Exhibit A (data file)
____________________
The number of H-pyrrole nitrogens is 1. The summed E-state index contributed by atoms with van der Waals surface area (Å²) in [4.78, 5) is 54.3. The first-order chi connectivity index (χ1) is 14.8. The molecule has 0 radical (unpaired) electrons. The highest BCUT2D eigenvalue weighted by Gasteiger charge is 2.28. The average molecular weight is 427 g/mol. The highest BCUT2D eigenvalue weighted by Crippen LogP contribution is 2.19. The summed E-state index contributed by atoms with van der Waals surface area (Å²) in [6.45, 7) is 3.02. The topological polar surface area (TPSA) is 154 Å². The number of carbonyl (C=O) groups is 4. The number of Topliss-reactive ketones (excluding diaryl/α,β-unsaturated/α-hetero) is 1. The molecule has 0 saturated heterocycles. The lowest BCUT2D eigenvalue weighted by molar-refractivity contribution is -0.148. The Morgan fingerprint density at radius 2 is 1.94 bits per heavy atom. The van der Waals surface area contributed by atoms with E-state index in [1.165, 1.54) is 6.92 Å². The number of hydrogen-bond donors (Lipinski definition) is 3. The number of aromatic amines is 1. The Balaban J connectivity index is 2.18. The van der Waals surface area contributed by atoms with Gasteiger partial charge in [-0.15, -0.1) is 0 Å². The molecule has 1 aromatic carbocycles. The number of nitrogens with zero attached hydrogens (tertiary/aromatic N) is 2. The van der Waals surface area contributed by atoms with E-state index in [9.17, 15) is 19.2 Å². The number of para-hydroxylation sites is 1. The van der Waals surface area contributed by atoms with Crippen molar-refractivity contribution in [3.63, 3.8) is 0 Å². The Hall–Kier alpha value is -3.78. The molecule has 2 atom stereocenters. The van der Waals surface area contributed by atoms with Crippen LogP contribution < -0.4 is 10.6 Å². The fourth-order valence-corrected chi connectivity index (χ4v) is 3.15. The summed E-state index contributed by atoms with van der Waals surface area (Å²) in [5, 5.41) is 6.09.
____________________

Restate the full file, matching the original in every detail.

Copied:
The number of H-pyrrole nitrogens is 1. The summed E-state index contributed by atoms with van der Waals surface area (Å²) in [4.78, 5) is 54.3. The first-order chi connectivity index (χ1) is 14.8. The molecule has 0 radical (unpaired) electrons. The highest BCUT2D eigenvalue weighted by Gasteiger charge is 2.28. The average molecular weight is 427 g/mol. The highest BCUT2D eigenvalue weighted by Crippen LogP contribution is 2.19. The summed E-state index contributed by atoms with van der Waals surface area (Å²) in [6.45, 7) is 3.02. The topological polar surface area (TPSA) is 154 Å². The number of carbonyl (C=O) groups is 4. The number of Topliss-reactive ketones (excluding diaryl/α,β-unsaturated/α-hetero) is 1. The molecule has 0 saturated heterocycles. The lowest BCUT2D eigenvalue weighted by molar-refractivity contribution is -0.148. The Morgan fingerprint density at radius 2 is 1.94 bits per heavy atom. The van der Waals surface area contributed by atoms with E-state index in [1.165, 1.54) is 6.92 Å². The number of hydrogen-bond donors (Lipinski definition) is 3. The number of aromatic amines is 1. The Balaban J connectivity index is 2.18. The van der Waals surface area contributed by atoms with Gasteiger partial charge in [-0.15, -0.1) is 0 Å². The molecule has 1 aromatic carbocycles. The number of nitrogens with zero attached hydrogens (tertiary/aromatic N) is 2. The van der Waals surface area contributed by atoms with E-state index in [9.17, 15) is 19.2 Å². The number of para-hydroxylation sites is 1. The van der Waals surface area contributed by atoms with Crippen molar-refractivity contribution in [3.63, 3.8) is 0 Å². The Hall–Kier alpha value is -3.78. The molecule has 2 atom stereocenters. The van der Waals surface area contributed by atoms with Crippen LogP contribution < -0.4 is 10.6 Å². The fourth-order valence-corrected chi connectivity index (χ4v) is 3.15. The summed E-state index contributed by atoms with van der Waals surface area (Å²) in [5, 5.41) is 6.09.